Gold Coast Bereans

Out of Ghana, West Africa; Christian hearts and critical minds seeking, speaking and writing the truth with love. This is a conversation of a group of friends, now living in the USA and the UK, who have known each other for more than 20 years.

Wednesday, January 23, 2008

A SAD SITUATION

What do you make of this sad situation? From the BBC website,

A terminally-ill Ghanaian woman who was forced to return home after her UK visa expired is struggling to receive the medical treatment she needs.
Ama Sumani, 39, who has cancer and requires kidney dialysis, was removed from a Cardiff hospital and flown back to her home country on Wednesday. But she says she is unable to get care because she cannot pay hospital fees. UK officials said they had checked medical treatment was available in Ghana before she was flown home.
Read the complete story here


You really can't fault the British; they felt the lady could get dialysis in Ghana. What I don't understand about our governments in Africa is that these facilities are paid for with money from national resources and taxes so why should people be denied treatment for life threatening conditions? I remember when we were in medical school, the doctor just had to certify that you were indigent and you got treatment.

We have the most privatized healthcare here in America, yet almost everyone needing emergency treatment will get it regardless of whether they can afford it and they are careful to build community facilities like Cook County and Dallas Parkland.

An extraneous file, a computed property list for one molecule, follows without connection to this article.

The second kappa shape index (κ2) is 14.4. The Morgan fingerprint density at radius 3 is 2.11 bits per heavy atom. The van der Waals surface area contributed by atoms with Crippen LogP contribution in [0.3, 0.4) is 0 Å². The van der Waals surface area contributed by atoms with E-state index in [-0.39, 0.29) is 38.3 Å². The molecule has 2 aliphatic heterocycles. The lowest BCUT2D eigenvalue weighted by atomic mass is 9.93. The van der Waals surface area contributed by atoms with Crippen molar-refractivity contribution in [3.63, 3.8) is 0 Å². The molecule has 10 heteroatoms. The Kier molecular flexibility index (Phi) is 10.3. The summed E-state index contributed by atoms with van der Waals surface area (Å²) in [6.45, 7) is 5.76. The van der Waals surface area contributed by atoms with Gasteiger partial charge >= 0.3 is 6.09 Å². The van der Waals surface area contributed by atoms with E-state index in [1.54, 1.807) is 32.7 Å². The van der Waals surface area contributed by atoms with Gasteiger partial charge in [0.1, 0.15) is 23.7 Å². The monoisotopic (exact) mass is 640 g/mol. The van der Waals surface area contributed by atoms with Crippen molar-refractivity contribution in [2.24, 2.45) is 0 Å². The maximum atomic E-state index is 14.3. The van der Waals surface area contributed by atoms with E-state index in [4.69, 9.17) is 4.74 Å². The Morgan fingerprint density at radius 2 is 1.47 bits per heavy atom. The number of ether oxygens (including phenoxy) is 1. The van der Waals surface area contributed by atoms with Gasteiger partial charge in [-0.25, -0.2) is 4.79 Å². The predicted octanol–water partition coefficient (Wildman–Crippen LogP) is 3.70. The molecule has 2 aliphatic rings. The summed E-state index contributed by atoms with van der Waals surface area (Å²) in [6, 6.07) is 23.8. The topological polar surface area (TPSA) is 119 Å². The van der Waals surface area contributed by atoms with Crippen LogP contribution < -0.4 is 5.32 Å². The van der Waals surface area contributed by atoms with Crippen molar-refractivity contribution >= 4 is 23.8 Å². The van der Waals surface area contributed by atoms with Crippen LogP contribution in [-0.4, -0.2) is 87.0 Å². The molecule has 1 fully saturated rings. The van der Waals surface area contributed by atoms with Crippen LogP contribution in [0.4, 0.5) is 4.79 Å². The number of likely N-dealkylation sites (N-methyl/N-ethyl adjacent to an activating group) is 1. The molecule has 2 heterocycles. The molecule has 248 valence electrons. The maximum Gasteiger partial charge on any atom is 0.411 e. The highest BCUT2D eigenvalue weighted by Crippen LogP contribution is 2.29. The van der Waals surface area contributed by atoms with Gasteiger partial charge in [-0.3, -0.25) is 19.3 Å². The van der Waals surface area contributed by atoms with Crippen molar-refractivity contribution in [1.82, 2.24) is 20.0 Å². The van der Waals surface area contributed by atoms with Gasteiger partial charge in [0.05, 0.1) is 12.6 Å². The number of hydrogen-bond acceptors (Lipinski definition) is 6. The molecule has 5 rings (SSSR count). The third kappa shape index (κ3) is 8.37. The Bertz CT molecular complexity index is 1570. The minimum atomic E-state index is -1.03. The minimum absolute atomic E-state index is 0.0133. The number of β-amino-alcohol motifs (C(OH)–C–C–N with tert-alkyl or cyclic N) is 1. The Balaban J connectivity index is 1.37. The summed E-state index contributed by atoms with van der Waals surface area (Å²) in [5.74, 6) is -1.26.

Our attitude to our own people is so terrible. The value we place on ourselves is the value others give to us. Do we have the right to expect a foreigner to treat any Ghanaian better when they hear this? The Christian is the voice of the society and I believe our churches need to take the government to task on this one. I also personally feel guilty because I do not do enough for my own. - Alien Warrior

Here is an update on the story from the BBC Correspondent in Accra.

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1 Comments:

Anonymous Gaius Chicago said...

totally agree with you on the behavior of our government. But UK government could have prevented this whole PR fiasco. There was a very critical editorial in the Lancet about it and I think many in the UK are also shamed of their government's behavior. In principle they've every right to deport her because she had broken the law but I think it was very insensitive and inhumane to pick her up from the Hospital for "voluntary removal".

Her life expectancy is probably less than 1 year- Calorius is probably better qualified to comment on that, and rather than risk this bad publicity, a heavy dose of mercy and kindness till her death was a better choice. Why the Ghana High Commission rep. in London gave an assurance that dialysis was available for her in Ghana is difficult to understand. Technically true if you can afford it; well now, the whole world knows that in Ghana we leave our citizens with chronic kidney disease or irreversible acute renal failure to die if they can’t pay for dialysis.

January 23, 2008 at 2:49 PM  

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